Innovation is a key word as China continues to develop. Image:

China has had the world’s fastest-growing economy since the 1980s. A key driver of this extraordinary growth has been the country’s pragmatic system of innovation, which balances government steering and market-oriented entrepreneurs.

Right now, this system is undergoing changes that may have profound implications for the global economic and political order.

The Chinese government is pushing for better research and development, “smart manufacturing” facilities and a more sophisticated digital economy. At the same time, tensions between China and the West are straining international cooperation in industries such as semiconductor and biopharmaceutical manufacturing.

Taken together with the shocks of the Covid pandemic, and particularly China’s rapid and large-scale lockdowns, these developments could lead to a decoupling of China’s innovation system from the rest of the world.

Balancing government and market

China’s current “innovation machine” started developing during the late 1970s when economic reforms lessened the role of state ownership and central planning. In their place, room was made for the market to try new ideas through trial and error.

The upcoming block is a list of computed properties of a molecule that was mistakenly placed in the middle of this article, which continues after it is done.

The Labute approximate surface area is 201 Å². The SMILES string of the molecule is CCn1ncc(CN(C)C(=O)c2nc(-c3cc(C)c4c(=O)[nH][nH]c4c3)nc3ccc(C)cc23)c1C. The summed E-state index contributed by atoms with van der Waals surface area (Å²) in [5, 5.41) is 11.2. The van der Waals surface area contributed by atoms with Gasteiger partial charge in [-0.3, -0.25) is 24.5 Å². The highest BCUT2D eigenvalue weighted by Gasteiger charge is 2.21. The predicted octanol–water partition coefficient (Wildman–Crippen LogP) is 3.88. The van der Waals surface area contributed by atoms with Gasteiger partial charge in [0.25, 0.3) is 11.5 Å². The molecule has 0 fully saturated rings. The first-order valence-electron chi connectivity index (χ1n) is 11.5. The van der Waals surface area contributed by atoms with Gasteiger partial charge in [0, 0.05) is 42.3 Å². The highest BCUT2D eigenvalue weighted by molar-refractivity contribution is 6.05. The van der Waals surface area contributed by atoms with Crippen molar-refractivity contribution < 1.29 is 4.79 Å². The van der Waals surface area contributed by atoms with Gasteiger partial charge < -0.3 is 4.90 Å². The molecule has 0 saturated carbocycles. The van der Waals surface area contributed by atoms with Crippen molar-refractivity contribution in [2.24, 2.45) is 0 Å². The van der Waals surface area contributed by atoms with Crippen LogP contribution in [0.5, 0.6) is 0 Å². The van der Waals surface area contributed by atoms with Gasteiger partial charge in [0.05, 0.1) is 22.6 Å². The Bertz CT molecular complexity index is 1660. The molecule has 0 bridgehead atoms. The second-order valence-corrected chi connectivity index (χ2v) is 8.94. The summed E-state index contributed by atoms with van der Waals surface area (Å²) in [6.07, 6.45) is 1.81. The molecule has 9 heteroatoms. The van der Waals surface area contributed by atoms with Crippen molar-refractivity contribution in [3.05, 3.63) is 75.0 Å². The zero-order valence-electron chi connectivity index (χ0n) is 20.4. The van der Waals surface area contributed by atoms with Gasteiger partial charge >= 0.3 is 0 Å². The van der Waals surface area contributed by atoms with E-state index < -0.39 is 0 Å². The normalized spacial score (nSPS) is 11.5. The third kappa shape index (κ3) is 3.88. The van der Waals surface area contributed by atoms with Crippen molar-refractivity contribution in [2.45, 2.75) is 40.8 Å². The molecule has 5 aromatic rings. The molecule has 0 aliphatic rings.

The government sets regulations aligned to the state’s objectives and may send signals to investors and entrepreneurs via its own investments or policy settings. Within this setting, private businesses pursue opportunities in their own interests.

However, freedom for businesses may be declining. Last year, the government cracked down on the fintech and private tutoring sectors, which were seen to be misaligned with government goals.

China performs well on many measures of innovation performance, such as

  • R&D expenditure,
  • Number of scientific and technological publications,
  • Numbers of STEM graduates and patents and
  • Top university rankings.
This aerial photo taken on June 13, 2021, shows nearly 11,000 graduates attending a graduation ceremony at Central China Normal University in Wuhan, in China’s central Hubei province. Photo: AFP

Most of these indices, however, measure quantity rather than quality. So, for example, China has:

Adding “quality” alongside “quantity” will be crucial to China’s innovation ambitions.

In the past, policies have aimed to catch up with known technologies used elsewhere, but China will need to shift focus in order to develop unknown and emerging technologies. This will require both greater investment in longer-term basic research and reforms of the research culture to tolerate failure.

Developing smart manufacturing

Chinese firms can already translate complex designs into mass production with high precision and unmatched speed and cost. As a result, Chinese manufacturing appeals to high-tech companies such as Apple and Tesla.

The next step is upgrading toward “industry 4.0” smart manufacturing, aligned with the core industries listed in the government’s Made in China 2025 blueprint.

By 2020, China had built 11 “lighthouse factories” – benchmark “smart” manufacturers – the most of any country in the World Economic Forum’s “global lighthouse network.”